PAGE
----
Twitter.com is one of the most popular websites in the world, but few people know that is also one of the few Single Page Interface, stateless, SEO compatible websites in the world.
It is "stateless" in the sense that Twitter ensures that servers do not have information about the status of the user page being loaded—i.e. web session data. This allows requests to arrive at any node in a server cluster without sharing sessions or needing server affinity. Looking at the AJAX requests, Twitter sends an id representing the temporary state of the user's page saying something like "previous stuff is already loaded, I want new things."
As we will see later, this SPI approach is server centric or hybrid (even though it has a lot of programming client), but Twitter has not reached the current implementation in the first attempt. There was previously an SPI client centric implementation.
First version: client-centric
We all know Twitter's REST API, which returns user activity data in JSON format. This API was very popular in alternative Twitter clients until the company introduced limitations that harmed the popularity of these readers. By then the Twitter website itself was a consumer of it's own REST API so that the browser was a real Twitter client for logged in users...
The title "client-centric" means that the HTML is rendered from data. Where and when HTML is rendered from server data is the big architectural part of a web application, in this case, it is the client.
Hashbangs are also SEO compatible because Google has been supporting them for many years.
When Google sees: http://twitter.com/#!jmarranz
Google will load: http://twitter.com/?_escaped_fragment_=jmarranz
Second (and current) version: server-centric (or hybrid)
In early 2012 a change occurred at Twitter web engineering which apparently could be described as a conservative revolution, an apparent return to pages, to the first pre-SPI Twitter website. A retro-revolution led by Dan Webb, principal engineer in Twitter.
At the same time one of the key developers of the client-centric SPI at Twitter left the company for a startup.
Dan Webb seemed an avowed enemy of the Single Page Interface according to an article in his blog against hashbangs, a cornerstone idea for providing SPI, bookmarking, and SEO compatibility in any browser:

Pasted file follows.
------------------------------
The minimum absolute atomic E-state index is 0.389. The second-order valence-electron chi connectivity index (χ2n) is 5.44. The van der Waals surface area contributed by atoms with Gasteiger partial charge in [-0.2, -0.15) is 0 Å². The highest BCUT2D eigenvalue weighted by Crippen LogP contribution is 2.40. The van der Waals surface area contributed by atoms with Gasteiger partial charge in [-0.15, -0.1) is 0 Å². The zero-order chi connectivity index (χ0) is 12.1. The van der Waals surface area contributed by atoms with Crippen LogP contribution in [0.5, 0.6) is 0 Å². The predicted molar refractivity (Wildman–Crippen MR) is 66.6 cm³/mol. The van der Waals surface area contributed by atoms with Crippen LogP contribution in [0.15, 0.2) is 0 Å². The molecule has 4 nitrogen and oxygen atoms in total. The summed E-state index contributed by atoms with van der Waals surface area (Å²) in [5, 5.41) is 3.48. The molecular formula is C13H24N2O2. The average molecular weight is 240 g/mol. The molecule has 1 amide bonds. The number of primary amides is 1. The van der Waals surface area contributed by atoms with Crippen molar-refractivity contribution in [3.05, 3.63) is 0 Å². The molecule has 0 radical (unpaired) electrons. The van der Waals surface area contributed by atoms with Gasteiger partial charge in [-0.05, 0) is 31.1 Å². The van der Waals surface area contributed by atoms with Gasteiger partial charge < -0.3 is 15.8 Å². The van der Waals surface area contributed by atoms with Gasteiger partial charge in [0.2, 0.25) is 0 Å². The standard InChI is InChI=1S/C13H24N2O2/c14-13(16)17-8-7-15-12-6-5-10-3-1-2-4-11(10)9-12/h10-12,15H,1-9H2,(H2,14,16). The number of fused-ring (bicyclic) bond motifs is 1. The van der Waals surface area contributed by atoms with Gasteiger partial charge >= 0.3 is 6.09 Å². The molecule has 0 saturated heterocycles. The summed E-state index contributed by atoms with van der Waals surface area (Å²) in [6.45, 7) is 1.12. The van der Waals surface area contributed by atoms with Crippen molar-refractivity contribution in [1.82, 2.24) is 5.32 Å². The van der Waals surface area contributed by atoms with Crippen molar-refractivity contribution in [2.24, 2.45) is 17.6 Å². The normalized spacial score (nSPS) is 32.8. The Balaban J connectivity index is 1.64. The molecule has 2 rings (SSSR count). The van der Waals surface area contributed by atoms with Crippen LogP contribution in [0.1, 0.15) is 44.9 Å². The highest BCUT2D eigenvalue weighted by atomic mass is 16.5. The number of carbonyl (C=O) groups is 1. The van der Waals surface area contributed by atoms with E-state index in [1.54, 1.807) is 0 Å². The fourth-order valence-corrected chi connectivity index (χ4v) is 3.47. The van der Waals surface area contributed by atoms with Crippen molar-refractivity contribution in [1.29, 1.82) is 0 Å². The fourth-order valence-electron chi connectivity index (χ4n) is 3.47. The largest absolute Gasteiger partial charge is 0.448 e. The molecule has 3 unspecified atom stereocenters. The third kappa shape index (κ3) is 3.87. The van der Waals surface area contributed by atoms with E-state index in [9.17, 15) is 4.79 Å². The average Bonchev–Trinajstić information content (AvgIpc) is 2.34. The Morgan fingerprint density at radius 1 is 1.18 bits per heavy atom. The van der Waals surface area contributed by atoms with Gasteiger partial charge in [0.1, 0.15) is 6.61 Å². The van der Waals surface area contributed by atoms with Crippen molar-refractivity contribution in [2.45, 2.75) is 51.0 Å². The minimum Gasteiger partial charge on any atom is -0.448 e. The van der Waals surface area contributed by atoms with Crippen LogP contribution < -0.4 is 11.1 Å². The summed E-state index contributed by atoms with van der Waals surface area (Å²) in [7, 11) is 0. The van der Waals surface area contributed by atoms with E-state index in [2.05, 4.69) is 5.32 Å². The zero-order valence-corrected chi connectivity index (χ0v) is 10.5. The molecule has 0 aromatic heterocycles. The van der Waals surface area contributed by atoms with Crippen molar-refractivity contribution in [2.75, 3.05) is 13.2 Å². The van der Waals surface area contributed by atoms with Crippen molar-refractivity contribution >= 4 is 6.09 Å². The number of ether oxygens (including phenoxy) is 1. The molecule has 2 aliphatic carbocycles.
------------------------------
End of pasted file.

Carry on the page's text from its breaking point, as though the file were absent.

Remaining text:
At the end of the Twitter blog entry, it seems to be a light and hope for SPI:
"What’s next? We’re currently rolling out this new architecture across the site. Once our pages are running on this new foundation, we will do more to further improve performance. For example, we will implement the History API to allow partial page reloads in browsers that support it, and begin to overhaul the server side of the application."
The key words are: "History API".
I myself was alarmed to read about hashbangs being under attack by the chief engineer of Twitter, one of the major drivers of the SPI, and tried to "dissuade" Dan:
I was crazy enough to make this proposal:
"In JSON and AJAX requests, avoid your own REST API in server, render your page chunks, and inject the markup into the page with inner HTML as much as possible"
Dan Webb's response seems to consider using some partial updates via AJAX, but not using hashbangs. The History API is proposed instead (not possible in IE 6-8 browsers).
The last tweet says:
"we made our perf decisions based on data. It's not about liking or not liking a technique. It's about what we prove is fastest."
The current server-centric (or hybrid) SPI approach of Twitter.com
The main motivation behind the new hybrid architecture was performance:
"That architecture broke new ground by offering a number of advantages over a more traditional approach, but it lacked support for various optimizations available only on the server"
- Any publicly loaded page is initially the same for users, logged in or not (maybe bots). This ends the dual model website for SEO support.
- It follows a Single Page Interface approach but avoiding hashbangs. Instead the History API is used. The History API is not available in older browsers with AJAX support like IE 6-8. In these minority browsers, it is accepted that user navigation is poorly paged.
What is the point of this article for a Java (or general backend) developer?
Well, a lot, considering that there is a trend towards 100% client-centric applications accessing the server via REST APIs returning JSON data.
Therefore, don't throw away your old web framework, especially your template processor, maybe you're going to need it again :)